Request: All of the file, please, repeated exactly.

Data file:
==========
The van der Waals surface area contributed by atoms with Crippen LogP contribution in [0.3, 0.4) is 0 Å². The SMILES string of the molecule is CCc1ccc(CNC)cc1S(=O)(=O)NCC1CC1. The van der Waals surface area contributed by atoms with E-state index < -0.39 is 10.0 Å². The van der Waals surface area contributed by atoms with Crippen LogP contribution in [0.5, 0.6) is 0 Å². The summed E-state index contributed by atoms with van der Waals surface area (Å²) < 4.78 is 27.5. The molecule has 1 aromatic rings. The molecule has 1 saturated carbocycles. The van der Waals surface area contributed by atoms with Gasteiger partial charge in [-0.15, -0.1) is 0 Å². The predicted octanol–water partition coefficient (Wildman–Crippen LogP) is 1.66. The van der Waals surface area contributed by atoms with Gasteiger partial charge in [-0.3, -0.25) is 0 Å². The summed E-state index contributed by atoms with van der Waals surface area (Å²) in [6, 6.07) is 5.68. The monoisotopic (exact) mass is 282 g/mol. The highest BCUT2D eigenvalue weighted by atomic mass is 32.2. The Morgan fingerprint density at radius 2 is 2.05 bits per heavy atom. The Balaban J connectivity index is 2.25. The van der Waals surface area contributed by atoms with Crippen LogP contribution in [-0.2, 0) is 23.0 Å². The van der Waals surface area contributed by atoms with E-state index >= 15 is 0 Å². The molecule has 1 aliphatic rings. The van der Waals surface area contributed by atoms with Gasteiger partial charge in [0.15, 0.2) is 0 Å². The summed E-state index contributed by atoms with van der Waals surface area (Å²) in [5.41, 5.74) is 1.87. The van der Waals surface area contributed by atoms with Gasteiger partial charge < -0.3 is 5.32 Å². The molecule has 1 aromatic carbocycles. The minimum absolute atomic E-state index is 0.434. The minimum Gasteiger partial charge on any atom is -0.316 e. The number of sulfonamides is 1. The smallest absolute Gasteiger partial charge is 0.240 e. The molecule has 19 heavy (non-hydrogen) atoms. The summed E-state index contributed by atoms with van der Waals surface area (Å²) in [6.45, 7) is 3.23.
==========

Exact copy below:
The van der Waals surface area contributed by atoms with Crippen LogP contribution in [0.3, 0.4) is 0 Å². The SMILES string of the molecule is CCc1ccc(CNC)cc1S(=O)(=O)NCC1CC1. The van der Waals surface area contributed by atoms with E-state index < -0.39 is 10.0 Å². The van der Waals surface area contributed by atoms with Crippen LogP contribution in [0.5, 0.6) is 0 Å². The summed E-state index contributed by atoms with van der Waals surface area (Å²) < 4.78 is 27.5. The molecule has 1 aromatic rings. The molecule has 1 saturated carbocycles. The van der Waals surface area contributed by atoms with Gasteiger partial charge in [-0.15, -0.1) is 0 Å². The predicted octanol–water partition coefficient (Wildman–Crippen LogP) is 1.66. The van der Waals surface area contributed by atoms with Gasteiger partial charge in [-0.3, -0.25) is 0 Å². The summed E-state index contributed by atoms with van der Waals surface area (Å²) in [6, 6.07) is 5.68. The monoisotopic (exact) mass is 282 g/mol. The highest BCUT2D eigenvalue weighted by atomic mass is 32.2. The Morgan fingerprint density at radius 2 is 2.05 bits per heavy atom. The Balaban J connectivity index is 2.25. The van der Waals surface area contributed by atoms with Crippen LogP contribution in [-0.2, 0) is 23.0 Å². The van der Waals surface area contributed by atoms with E-state index >= 15 is 0 Å². The molecule has 1 aliphatic rings. The van der Waals surface area contributed by atoms with Gasteiger partial charge in [0.15, 0.2) is 0 Å². The summed E-state index contributed by atoms with van der Waals surface area (Å²) in [5.41, 5.74) is 1.87. The van der Waals surface area contributed by atoms with Gasteiger partial charge < -0.3 is 5.32 Å². The molecule has 1 aromatic carbocycles. The minimum absolute atomic E-state index is 0.434. The minimum Gasteiger partial charge on any atom is -0.316 e. The number of sulfonamides is 1. The smallest absolute Gasteiger partial charge is 0.240 e. The molecule has 19 heavy (non-hydrogen) atoms. The summed E-state index contributed by atoms with van der Waals surface area (Å²) in [6.45, 7) is 3.23.